What our tour guide realized was that the news of Castro’s death had triggered a nine-day-long period of national – government imposed – mourning, which meant no music, no performances of any kind – including street performers, no bars, and no liquor sales. We could still have a glass of wine with dinner, but that was about it. So what do you do when you’re unceremoniously kicked out of a bar well before closing time with nowhere to go? You accompany your tour guide, his friend and their bottle of rum to the Malecón, a five-mile stretch of oceanfront sidewalk and seawall in Havana, which Google tells me is also known as “the world’s longest sofa.” And so it was for us, contemplating the old-age death of the island’s most famous resident while sitting alongside an oceanfront Cuban people have used to escape, or try to escape, the island in homemade rafts.
The next morning, all was quiet, very literally, as the luto nacional (national mourning) period had begun. I naively didn’t think this very significant world event would be a cause for alarm for our family and friends, because of how calm the situation was in Cuba, but we found out soon that while we sat along the Malecón drinking rum the night before, a couple hundred miles away in Miami people celebrated in the streets, banging on pots and pans in joy at the quiet end of the dictator who forever changed the historical course of their homeland. So the moment we surfaced on social media that morning from the lobby of a hotel, we were inundated with messages from concerned people checking on us. I had no cell phone access so I messaged my family through Facebook and let them know everything was okay.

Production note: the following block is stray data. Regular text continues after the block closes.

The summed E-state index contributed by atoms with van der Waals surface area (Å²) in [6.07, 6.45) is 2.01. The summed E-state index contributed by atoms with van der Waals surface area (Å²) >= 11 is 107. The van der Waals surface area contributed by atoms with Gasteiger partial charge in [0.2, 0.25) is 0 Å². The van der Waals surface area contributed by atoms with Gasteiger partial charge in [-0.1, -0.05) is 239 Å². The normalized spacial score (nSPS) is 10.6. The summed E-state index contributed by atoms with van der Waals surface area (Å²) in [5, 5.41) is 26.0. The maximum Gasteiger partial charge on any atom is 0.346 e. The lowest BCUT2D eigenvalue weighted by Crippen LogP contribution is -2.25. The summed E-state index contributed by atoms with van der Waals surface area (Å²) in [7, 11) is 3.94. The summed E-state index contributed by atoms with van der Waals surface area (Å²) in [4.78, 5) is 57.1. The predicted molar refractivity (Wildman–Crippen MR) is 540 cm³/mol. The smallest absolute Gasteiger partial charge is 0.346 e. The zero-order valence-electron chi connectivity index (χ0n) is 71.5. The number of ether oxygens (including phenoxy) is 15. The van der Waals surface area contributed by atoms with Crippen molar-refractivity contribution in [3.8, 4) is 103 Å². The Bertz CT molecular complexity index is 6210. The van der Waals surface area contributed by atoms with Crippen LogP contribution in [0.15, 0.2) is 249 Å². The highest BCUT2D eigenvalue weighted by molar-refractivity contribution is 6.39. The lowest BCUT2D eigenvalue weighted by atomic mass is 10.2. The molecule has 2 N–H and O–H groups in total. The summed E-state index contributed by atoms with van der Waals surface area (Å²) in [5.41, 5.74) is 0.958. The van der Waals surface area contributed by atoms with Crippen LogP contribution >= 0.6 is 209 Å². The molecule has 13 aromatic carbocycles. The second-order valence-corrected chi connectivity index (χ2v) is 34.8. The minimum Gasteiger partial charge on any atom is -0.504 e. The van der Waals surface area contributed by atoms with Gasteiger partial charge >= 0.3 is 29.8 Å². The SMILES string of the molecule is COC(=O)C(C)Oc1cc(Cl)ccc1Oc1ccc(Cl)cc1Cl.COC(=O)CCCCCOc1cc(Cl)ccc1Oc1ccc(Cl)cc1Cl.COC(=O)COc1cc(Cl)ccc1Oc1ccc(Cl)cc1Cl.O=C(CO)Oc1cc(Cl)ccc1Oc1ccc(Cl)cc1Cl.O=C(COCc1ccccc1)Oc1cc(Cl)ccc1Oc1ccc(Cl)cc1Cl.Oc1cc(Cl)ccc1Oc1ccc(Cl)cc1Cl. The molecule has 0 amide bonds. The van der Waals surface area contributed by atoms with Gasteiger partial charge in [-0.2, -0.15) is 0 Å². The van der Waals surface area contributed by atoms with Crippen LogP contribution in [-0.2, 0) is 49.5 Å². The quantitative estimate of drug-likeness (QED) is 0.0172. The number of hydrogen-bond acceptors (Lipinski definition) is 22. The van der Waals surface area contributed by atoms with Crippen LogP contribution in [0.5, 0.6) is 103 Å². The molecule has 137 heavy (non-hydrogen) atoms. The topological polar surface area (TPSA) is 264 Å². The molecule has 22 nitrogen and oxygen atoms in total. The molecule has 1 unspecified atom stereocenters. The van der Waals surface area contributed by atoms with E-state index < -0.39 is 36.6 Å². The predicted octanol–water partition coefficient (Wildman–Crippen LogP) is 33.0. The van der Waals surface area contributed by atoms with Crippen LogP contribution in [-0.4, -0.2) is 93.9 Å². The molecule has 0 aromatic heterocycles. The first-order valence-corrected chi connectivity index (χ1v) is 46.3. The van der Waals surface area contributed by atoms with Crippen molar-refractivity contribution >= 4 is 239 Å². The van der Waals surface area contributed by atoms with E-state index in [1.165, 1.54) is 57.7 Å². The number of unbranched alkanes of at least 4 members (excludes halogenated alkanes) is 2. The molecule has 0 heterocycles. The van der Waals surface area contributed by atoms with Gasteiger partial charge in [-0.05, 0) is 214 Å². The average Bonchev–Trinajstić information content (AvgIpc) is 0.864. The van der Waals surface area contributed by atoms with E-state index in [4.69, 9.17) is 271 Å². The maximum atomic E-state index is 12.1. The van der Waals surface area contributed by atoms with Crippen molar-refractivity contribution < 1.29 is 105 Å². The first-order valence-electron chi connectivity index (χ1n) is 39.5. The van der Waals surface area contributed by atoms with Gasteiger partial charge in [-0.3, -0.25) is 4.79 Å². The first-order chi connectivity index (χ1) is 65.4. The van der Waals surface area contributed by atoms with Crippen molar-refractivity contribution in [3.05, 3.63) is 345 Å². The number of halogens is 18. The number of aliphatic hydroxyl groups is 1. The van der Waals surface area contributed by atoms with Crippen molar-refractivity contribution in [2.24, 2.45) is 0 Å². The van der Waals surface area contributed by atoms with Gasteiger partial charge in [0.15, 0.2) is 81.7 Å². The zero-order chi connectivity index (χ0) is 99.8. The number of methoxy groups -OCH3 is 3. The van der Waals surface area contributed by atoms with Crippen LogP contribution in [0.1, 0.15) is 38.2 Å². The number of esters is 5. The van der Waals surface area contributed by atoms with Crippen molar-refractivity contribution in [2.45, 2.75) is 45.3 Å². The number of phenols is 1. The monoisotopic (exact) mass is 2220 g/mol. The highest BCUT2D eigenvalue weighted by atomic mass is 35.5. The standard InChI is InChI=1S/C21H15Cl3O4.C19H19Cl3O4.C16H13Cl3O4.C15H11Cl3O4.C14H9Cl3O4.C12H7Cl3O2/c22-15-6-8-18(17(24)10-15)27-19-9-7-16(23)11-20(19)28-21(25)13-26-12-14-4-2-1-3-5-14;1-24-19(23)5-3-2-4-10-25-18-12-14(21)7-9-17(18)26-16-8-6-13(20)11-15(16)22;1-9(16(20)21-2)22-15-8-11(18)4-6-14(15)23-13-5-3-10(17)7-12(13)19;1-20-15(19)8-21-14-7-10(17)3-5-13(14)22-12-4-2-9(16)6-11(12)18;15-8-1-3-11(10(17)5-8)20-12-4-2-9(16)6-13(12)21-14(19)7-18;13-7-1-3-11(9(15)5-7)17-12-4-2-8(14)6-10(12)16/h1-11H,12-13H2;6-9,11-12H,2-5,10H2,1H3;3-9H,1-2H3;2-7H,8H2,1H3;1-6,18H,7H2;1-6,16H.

We were safe and sound, however, the party was over. My Buena Vista Social Club show had been canceled. I tried with my two years of college Spanish to engage a street vendor and ask how he felt about Castro’s death, but got a very bland, factual response to the effect of “He was our leader for many years.” Chatting amongst ourselves, we speculated that people were too afraid to speak their minds. Most of the locals we spoke with thought we were Canadian until we shared that we were American, since flights from the U.S. had only recently begun. We also speculated that Castro may have died earlier that day on Friday or even longer before and that the news was shared late on a Friday as a way for the government to exert the most control over the situation and quell any possible uprising. As we walked around that day, I noticed a massive increase in police in the streets of Old Havana and even took a sneaky photo of one. They seemed to be on every street corner.
Other than missing out on getting a Cuban passport stamp, my greatest souvenir regret of the trip was not grabbing a copy of that day’s Cuban government propaganda newspaper, the Granma, but we did get a photo of it. The rest of the trip was kind of a blur for me. We headed back to Varadero to an AirBnB there for a day before our flight home, and just as we got to the place we were staying, gastrointestinal sickness hit me hard. I knew in advance this was a real possibility, but somehow still managed to get myself sick – the water is not purified and can do a number on tourists. The culprit could have been a piece of fruit I purchased in a bodega, melted ice in a mojito, or when I used tap water to brush my teeth.
Perhaps the truest test of a good travel companion is how your friends treat you when you get GI in their presence. Christi says the AirBnB hosts were very kind, as well, not that I remember. Those two certainly passed the test – and I didn’t miss out on much because Fidel had put an end to the celebration, anyway. I was down and out for a good 24 hours, barely rallying enough to get my green, sweaty self readmitted to the U.S. despite not being sure if we had followed the proper protocols with our Visas or if there could have been an issue related to Castro’s death. Slick, mysterious international spies we are not. Or are we?